The Himalayas of India:  Ladakh and Dharamsala, Summer 2008
Ladakh -  Leh Palace, Hot Dogs in a Can, Lamayuru, Alchi
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Later in the evening on the 4th of July, we walked up to Leh Palace, which looks like the Potala Palace's ugly cousin.  It's in a serious state of disrepair, a bit surprising since it's a national monument of great importance.   Tom somehow got lost, eventually wandering back down to Old Leh, while I continued up to the front of the palace, with Tsemo Gompa high up in the distance.

5 July - The next day, I walked up to the Leh Palace again, and then up the very steep walk to Tsemo Gompa high up above Leh and the palace.  Although I felt strong, I still had to stop several times to gasp for air and rest.  I ran into some Italian people who asked if I ever found Tom yesterday.  I scrambled up the boulders and loose dirt to the white fort above, where two young Americans with flip-flops were hanging out.  They slipped and slid back down behind me as we scrambled down before it got dark.  I made it back to the Yak Tail hotel to meet Tom, and ate at some tandoori trout at the Penguin Cafe around the corner.

The view that evening from the window of the Yak Tail Hotel where we were staying.

Hot dogs in a can, where we purchased some water and supplies for our trip the next day to Lamayuru and Alchi Monasteries.

6 July - We got a late start on the 6th of July, the Dalai Lama's birthday, and as we drove to Lamayuru Monastery, it began to rain, and remained cloudy much of the day. 

The Lamayuru Monastery, on the right, is beautiful, but it's the spectacular moonscape peaks that make this Kagyupa gompa particularly amazing.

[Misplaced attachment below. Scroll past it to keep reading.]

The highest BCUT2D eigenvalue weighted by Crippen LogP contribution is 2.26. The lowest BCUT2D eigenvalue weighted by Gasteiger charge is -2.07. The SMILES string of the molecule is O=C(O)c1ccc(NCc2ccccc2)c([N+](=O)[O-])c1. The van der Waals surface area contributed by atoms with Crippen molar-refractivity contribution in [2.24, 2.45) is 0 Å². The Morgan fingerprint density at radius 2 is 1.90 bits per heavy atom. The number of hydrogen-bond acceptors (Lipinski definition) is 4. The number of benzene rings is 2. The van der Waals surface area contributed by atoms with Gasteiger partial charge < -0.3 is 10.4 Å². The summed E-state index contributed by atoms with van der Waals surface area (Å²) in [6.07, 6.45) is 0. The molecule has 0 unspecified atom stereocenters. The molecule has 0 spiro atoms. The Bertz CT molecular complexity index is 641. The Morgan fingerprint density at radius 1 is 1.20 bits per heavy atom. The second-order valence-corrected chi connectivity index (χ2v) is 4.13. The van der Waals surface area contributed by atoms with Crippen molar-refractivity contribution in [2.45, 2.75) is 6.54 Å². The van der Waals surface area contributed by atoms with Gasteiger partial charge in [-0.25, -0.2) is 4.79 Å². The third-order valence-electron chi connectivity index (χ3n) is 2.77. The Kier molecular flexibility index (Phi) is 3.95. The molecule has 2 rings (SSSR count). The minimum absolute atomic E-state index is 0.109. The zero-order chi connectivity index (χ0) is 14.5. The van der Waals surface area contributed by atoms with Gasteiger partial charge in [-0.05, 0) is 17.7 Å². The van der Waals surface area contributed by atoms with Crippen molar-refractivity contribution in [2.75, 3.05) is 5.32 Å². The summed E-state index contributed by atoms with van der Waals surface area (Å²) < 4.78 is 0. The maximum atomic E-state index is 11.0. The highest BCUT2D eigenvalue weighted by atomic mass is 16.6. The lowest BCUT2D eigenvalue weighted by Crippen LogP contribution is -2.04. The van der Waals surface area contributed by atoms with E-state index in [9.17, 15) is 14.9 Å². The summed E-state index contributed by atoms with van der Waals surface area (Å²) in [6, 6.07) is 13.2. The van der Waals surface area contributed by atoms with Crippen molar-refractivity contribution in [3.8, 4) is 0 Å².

I'd been wanting to go to Lamayuru Monastery since I was here in Ladakh 11 years ago.  One of the principal monasteries of Ladakh, it rises out of the rocky mountain as if it is of the earth, not built upon it.

 Although it was rainy and cloudy, the rain stopped by the time we got to Lamayuru, some 124km away from Leh. It's in an isolated valley, extremely craggy and moonland-like, as the locals love to say, and the monastery sitting atop a mountain heightens the drama.


This is one of three photos that were selected for the Top 100 travel photos in the 2009 Photo Issue of the Los Angeles Times!

The Lamayuru Monastery, looking like its always been part of the earth.

Yak butter lamps inside Lamayuru Monastery.

A offering inside Lamayuru Monastery, burning lamps and incense.

Butter lamps inside Lamayuru Monastery.

One of the highly decorated entrances to the temple in Lamayuru Monastery.  The Ladakhis and Tibetans have a way with their near-psychedelic colors and musty incense, and mixed with the high peaks, can almost put the visitor in an altered state of consciousness simply by being there.

Still more butter lamps, which I was quite taken with at Lamayuru Monastery.  The softly glowing butter lamps made me feel extremely peaceful.

We drove back down the road with Delek, the same driver as the Tso Moriri trip, following the Indus back.  We heard from Namgyal, our guide, that the headwaters of the Indus River is Lake Manosarovar by Mount Kailash in Tibet.  The Indus River flows down through Ladakh, continuing downward through Pakistan before emptying into the Arabian Sea.

We stopped in Alchi, Delek's home town.  I walked down through the tiny town to see the a thousand year old tree, which sprouted from Lama Zangpo's walking stick, although Namgyal believes that he had actually planted a tree and not a walking stick.  In either case, Lama Zangpo is greatly revered as The Great Translator, who translated many manuscripts from Sanskrit and Pali.


The Alchi Gompa, or Sum Tseg Gompa, was founded in the 11th Century by The Great Translator, Ringchen Zangpo, upon his return from India, which accounts for the gompa's Indian and Kashmiri influences. 

Lama Zangpo brought Kashmiri artisans back with him and oversaw the architectural work. You can see some of the lavish woodcarvings both inside and outside. Photographs were not allowed inside the complex unfortunately, but we saw clay statues and some amazing frescoes.  Sadly, some of the frescoes are badly water-damaged, and some have been garishly, incongruously restored.

After visiting the Alchi / Sum Tseg Gompa, we drove down a short way to the Basgo Gompa.  Here, where Tom and Namgyal, our guide, posed for this photo, a Bollywood film was filmed here, with the actors cavorting and dancing with the majestic Himalayas in the distance.

The Himalayas of India:  Ladakh and Dharamsala, Summer 2008
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